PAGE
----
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Pakistanis arrest man in connection with Times Square case

By the CNN Wire Staff
Faisal Shahzad faces five counts in connection with the botched bomb attempt in New York's Times Square.
Faisal Shahzad faces five counts in connection with the botched bomb attempt in New York's Times Square.
STORY HIGHLIGHTS
  • NEW: Information pointed to planned attack in Pakistan, U.S. official says
  • Son of caterer arrested in Pakistan, officials say
  • Arrest linked to Times Square case
  • U.S. warns Americans to avoid using caterer
RELATED TOPICS

Islamabad, Pakistan (CNN) -- Pakistani authorities have arrested the son of a prominent catering company owner in connection with the attempted Times Square bombing case, U.S. and Pakistani officials said Friday.

Salman Ashraf was taken into custody a few days ago, the officials said.

His father, Rana Ashraf Khan, who owns Hanif Rajput Catering, said that he was shocked by the news of the arrest and that his son had been missing for the past 12 days.

Salman Ashraf had been talking to the Taliban about fingering Pakistani military and other VIPs at diplomatic and other government events, according to a U.S. official with knowledge of the case.

Another U.S. official said there were indications that the company was going to be used as a cover for an attack in Pakistan.

There is "very specific information about a potential, imminent, plot," the official said. "Initial indications are it is a Pakistani target."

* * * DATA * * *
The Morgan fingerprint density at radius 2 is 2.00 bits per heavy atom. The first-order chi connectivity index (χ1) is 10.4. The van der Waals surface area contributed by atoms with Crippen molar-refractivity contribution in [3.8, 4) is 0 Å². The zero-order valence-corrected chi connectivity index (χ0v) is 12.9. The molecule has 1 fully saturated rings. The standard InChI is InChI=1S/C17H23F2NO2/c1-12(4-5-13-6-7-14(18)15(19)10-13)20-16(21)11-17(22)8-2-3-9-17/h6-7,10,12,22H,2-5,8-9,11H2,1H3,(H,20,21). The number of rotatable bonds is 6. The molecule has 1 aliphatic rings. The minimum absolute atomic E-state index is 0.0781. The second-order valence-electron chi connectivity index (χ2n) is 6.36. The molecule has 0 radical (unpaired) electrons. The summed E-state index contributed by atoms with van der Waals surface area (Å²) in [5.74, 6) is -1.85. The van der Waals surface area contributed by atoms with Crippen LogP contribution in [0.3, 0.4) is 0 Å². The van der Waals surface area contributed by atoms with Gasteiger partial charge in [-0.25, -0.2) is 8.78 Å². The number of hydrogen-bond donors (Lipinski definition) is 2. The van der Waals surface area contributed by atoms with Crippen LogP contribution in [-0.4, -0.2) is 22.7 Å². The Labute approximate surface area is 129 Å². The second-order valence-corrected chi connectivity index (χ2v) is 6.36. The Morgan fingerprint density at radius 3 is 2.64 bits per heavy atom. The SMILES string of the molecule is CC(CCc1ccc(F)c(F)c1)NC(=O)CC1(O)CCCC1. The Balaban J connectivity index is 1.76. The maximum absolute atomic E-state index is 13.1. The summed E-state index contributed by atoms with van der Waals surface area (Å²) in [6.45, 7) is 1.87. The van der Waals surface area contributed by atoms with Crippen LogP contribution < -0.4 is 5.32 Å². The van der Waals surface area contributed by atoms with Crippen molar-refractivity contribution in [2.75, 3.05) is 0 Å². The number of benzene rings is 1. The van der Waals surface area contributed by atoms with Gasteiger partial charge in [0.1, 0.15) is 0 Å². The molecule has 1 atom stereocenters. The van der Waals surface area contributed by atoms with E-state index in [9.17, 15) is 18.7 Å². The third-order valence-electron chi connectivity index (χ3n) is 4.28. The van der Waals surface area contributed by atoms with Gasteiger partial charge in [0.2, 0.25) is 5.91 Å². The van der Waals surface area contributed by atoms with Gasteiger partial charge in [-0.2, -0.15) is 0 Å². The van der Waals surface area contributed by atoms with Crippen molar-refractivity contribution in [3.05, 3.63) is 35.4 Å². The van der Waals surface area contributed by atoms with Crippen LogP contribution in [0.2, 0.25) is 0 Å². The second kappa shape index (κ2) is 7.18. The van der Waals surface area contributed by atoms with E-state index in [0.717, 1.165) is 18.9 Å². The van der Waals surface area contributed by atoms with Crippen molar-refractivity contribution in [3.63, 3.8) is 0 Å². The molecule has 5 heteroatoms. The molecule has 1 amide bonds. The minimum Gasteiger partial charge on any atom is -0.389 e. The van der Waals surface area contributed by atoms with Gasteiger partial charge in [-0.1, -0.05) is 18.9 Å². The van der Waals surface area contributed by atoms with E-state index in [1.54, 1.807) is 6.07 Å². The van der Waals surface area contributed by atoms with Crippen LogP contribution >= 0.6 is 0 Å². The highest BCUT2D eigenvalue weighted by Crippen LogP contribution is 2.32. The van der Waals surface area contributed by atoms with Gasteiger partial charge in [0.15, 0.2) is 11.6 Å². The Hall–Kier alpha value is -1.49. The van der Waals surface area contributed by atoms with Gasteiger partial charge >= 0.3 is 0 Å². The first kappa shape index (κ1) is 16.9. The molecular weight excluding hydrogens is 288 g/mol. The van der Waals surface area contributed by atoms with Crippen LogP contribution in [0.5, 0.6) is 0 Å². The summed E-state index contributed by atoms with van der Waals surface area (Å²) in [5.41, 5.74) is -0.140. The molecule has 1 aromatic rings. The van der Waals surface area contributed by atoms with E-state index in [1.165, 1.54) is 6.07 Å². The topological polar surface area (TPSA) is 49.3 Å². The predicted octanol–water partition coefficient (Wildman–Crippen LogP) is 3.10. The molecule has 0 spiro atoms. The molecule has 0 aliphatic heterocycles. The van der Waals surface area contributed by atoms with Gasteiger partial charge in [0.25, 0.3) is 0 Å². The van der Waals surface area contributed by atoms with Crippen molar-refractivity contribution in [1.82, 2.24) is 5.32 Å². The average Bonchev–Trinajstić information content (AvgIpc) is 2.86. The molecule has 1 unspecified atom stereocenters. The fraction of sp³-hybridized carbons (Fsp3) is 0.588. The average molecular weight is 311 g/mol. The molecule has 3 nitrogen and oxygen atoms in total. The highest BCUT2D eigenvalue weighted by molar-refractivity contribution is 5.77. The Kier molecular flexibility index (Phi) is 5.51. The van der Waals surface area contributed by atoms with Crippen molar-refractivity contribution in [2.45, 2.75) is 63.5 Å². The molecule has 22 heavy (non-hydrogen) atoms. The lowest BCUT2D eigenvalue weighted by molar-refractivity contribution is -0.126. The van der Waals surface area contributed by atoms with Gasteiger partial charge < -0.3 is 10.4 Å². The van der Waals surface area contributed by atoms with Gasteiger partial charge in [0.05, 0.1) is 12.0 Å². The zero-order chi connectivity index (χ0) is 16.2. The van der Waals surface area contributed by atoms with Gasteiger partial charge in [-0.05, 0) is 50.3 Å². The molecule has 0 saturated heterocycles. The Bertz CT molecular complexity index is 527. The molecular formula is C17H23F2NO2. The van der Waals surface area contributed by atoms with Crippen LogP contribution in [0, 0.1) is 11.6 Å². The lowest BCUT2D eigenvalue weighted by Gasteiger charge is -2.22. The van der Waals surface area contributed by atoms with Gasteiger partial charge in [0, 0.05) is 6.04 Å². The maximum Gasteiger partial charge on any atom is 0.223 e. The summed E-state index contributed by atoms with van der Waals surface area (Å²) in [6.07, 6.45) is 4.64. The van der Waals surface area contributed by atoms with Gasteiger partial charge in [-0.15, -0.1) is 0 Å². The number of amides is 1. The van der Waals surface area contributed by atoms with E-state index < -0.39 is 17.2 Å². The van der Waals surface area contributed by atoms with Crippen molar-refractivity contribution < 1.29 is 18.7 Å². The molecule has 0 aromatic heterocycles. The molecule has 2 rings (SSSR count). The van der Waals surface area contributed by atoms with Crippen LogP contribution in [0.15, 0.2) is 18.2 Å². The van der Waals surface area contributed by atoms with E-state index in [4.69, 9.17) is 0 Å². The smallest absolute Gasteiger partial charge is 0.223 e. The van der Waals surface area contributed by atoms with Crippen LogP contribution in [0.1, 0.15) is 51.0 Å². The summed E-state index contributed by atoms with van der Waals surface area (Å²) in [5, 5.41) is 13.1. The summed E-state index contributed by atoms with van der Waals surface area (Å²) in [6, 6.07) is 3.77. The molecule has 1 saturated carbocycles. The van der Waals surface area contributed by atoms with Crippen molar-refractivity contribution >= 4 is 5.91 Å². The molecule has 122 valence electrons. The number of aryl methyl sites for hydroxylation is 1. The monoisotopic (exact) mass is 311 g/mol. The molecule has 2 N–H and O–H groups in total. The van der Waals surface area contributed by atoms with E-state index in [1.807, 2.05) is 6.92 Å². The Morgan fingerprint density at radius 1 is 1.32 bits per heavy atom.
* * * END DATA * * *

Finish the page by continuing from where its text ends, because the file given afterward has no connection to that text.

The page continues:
The information about Hanif Rajput Catering surfaced as a result of the Times Square investigation, the official said. Investigators are looking into whether the company has ties to the Pakistani Taliban.

The U.S. Embassy warned American citizens that terrorist groups might have set up ties with the Islamabad caterer, one of Pakistan's largest, and advised them to avoid using the company.

Faisal Shahzad, a 30-year-old Pakistani-American, faces five counts in connection with the botched bomb attempt in New York's Times Square on May 1. He could be sentenced to life in prison if convicted.

He also pondered attacks on Rockefeller Center, Grand Central Terminal and the World Financial Center in New York City; and Connecticut helicopter manufacturer Sikorsky, going so far as to case some of the targets, according to a senior counterterrorism official with oversight of the investigation.

Shahzad's arrest heightened concerns about the Pakistani Taliban, which authorities believe directed the Times Square plot. U.S. intelligence officials fear that the Taliban is actively plotting to strike within the United States and target American interests overseas.

The concerns about the group are coming from multiple streams of information, including from Shahzad, the officials said.

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